This can't be reversed entirely. But if you're interested in nibbling away at the edges of this power structure then you reverse roles. You invite the children to make their own word wall and you make clear that this can include a wide range of words, phrases, passages, quotes, eavesdroppings that the children have heard, seen, read. You do your best to get every child to contribute.
Then this child-centred word wall - full of sayings, lines from songs, overheard mistakes, jokes, titles, bits of TV shows, catchphrases or whatever - becomes a source for writing, or playing with in whatever way seems appropriate.
So, in this particular case, literacy is being culturally mediated in a different way. A small amount of the ownership and control has tipped in the direction of the pupil.
Now, if you go around a school looking at the literacy (ies) on display or in process (eg through the pupils' writing) and ask, who owns and controls this stuff? How is this stuff being culturally mediated? What signs are being given off by how this stuff is being displayed or distributed? - you come up with some interesting discoveries. For example, how much of the available literacy on show or in process has come about because of what pupils have chosen, has come about because one or more children have decided that this is what should be on display or in process? And what kind of signs does this power-relationship give off?
I would suggest that very, very little of it is owned, controlled or mediated by pupils. Sometimes it is. And it could be. There can, for example, be systems by which pupils choose books for the library, edit class, school magazines and website, edit 'word walls', choose books and displays for the classroom, poems to put up on the wall, poems to read out in school, books to recommend to other children to read, topics to write about, topics to debate. You can - as many schools do - encourage children to have writing journals that aren't marked and you can encourage the children all the time to make books and get these books into classes and libraries. In this sense, the teacher is an 'enabler' rather than a 'deliverer' of literacy. So, using someone like Paul Johnson's excellent books about 'how to make a book' you can give children ideas and technology in how to make a book. Same goes for enabling the children to have blog magazines or blog stories or blog anythings . It took me less than five minutes to set up this blog, but that's a literacy we would want children to learn how to use, enjoy and benefit from?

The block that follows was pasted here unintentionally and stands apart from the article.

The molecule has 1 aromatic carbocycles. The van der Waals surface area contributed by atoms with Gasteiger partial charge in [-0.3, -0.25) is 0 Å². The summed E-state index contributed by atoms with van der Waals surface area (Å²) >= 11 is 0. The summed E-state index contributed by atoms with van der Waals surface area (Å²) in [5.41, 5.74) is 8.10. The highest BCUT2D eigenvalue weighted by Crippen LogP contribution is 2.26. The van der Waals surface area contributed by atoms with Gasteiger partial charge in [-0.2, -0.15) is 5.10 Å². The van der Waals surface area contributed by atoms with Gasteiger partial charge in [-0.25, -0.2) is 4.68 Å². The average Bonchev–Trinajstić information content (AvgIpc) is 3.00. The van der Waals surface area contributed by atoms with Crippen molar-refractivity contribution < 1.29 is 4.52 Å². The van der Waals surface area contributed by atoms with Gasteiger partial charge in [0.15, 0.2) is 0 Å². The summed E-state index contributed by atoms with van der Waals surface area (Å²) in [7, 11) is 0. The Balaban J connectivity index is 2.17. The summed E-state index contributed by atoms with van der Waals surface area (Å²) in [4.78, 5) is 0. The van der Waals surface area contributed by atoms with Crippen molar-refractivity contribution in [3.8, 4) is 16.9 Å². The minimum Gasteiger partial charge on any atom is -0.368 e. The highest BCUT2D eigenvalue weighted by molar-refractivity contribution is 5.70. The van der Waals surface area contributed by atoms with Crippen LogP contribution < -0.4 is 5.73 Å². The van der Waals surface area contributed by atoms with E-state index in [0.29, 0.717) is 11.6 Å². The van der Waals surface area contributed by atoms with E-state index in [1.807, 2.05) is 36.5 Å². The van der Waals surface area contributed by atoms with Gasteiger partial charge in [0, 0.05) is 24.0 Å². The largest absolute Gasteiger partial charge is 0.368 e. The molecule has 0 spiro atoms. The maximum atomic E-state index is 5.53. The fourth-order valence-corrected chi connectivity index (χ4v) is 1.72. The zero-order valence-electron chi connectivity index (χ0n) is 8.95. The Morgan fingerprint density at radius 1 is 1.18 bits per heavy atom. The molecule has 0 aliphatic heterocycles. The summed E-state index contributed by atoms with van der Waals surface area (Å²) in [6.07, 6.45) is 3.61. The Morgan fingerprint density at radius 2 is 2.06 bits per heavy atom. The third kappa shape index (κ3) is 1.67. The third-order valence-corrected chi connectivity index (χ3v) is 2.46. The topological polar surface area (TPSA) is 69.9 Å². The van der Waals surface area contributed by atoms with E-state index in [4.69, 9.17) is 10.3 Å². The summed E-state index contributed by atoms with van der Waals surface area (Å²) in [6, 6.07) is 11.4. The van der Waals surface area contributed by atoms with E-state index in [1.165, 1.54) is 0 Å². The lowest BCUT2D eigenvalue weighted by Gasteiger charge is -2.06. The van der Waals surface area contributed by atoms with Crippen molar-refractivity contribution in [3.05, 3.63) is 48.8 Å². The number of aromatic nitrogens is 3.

Just to repeat - none of the above is an attack or criticism of teachers. As I've tried to say, teachers work within the rules and conventions of literacy that are passed down through the power structure of schooling: Government, Dept for Education, inspectors, exams, local authorities, advisers, headteachers and into classrooms. Daily, I hear stories from classroom teachers about how their view on trying to enable children to take control of literacy is more often than not undermined or overruled by demands that this or that literacy activity or scheme (top-down in 99% of cases) is implemented immediately.
The irony is that most of the tasks in top-down literacy activities eg comprehension, grammar and punctuation exercises, spelling tests - can be enacted within the editing processes of producing text for other people to read. That's as it is with real production of texts in the real world. So, if you're producing a pupil-based word-wall, a blog, a book, a magazine or whatever, these texts have to be edited. You can rotate editing jobs in such a way as to involve children who find that task difficult but team them up with children who find it easier. Texts can circulate prior to 'production' around a group or a class until they're right. That way 'correctness' is also owned and controlled by the pupils. They're getting it right for a purpose - that a wider audience might want to read it and will find it easier to read in edited form.
Even punctuation, spelling and 'grammar' are culturally mediated and we want pupils to own that stuff too. That's how to do it.